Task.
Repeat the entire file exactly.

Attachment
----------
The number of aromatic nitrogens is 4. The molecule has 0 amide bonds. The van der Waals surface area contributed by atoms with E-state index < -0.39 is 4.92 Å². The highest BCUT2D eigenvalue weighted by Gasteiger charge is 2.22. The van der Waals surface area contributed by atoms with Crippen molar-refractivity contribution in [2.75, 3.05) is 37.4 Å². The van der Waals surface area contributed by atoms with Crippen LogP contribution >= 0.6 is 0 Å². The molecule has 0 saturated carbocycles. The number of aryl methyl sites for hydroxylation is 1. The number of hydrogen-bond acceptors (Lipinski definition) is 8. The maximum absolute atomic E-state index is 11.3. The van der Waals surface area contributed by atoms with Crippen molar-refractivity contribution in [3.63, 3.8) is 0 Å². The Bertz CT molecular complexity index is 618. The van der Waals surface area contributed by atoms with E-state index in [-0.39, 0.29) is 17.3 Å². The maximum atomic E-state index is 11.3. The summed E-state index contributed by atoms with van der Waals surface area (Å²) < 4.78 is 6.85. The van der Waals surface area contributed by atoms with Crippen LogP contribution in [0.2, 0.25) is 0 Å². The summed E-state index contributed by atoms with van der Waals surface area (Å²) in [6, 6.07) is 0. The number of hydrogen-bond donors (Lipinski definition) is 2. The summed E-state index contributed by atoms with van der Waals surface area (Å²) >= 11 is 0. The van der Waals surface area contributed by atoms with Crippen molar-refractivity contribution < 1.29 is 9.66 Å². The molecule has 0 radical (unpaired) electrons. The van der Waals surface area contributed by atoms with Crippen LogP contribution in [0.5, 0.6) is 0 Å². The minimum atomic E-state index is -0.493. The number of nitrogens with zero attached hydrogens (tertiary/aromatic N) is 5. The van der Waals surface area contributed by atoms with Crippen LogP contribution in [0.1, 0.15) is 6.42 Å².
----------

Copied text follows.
The number of aromatic nitrogens is 4. The molecule has 0 amide bonds. The van der Waals surface area contributed by atoms with E-state index < -0.39 is 4.92 Å². The highest BCUT2D eigenvalue weighted by Gasteiger charge is 2.22. The van der Waals surface area contributed by atoms with Crippen molar-refractivity contribution in [2.75, 3.05) is 37.4 Å². The van der Waals surface area contributed by atoms with Crippen LogP contribution >= 0.6 is 0 Å². The molecule has 0 saturated carbocycles. The number of aryl methyl sites for hydroxylation is 1. The number of hydrogen-bond acceptors (Lipinski definition) is 8. The maximum absolute atomic E-state index is 11.3. The van der Waals surface area contributed by atoms with Crippen molar-refractivity contribution in [3.63, 3.8) is 0 Å². The Bertz CT molecular complexity index is 618. The van der Waals surface area contributed by atoms with E-state index in [-0.39, 0.29) is 17.3 Å². The maximum atomic E-state index is 11.3. The summed E-state index contributed by atoms with van der Waals surface area (Å²) < 4.78 is 6.85. The van der Waals surface area contributed by atoms with Crippen LogP contribution in [0.2, 0.25) is 0 Å². The summed E-state index contributed by atoms with van der Waals surface area (Å²) in [6, 6.07) is 0. The number of hydrogen-bond donors (Lipinski definition) is 2. The summed E-state index contributed by atoms with van der Waals surface area (Å²) >= 11 is 0. The van der Waals surface area contributed by atoms with Crippen molar-refractivity contribution < 1.29 is 9.66 Å². The molecule has 0 radical (unpaired) electrons. The van der Waals surface area contributed by atoms with Crippen LogP contribution in [0.5, 0.6) is 0 Å². The minimum atomic E-state index is -0.493. The number of nitrogens with zero attached hydrogens (tertiary/aromatic N) is 5. The van der Waals surface area contributed by atoms with Crippen LogP contribution in [0.1, 0.15) is 6.42 Å².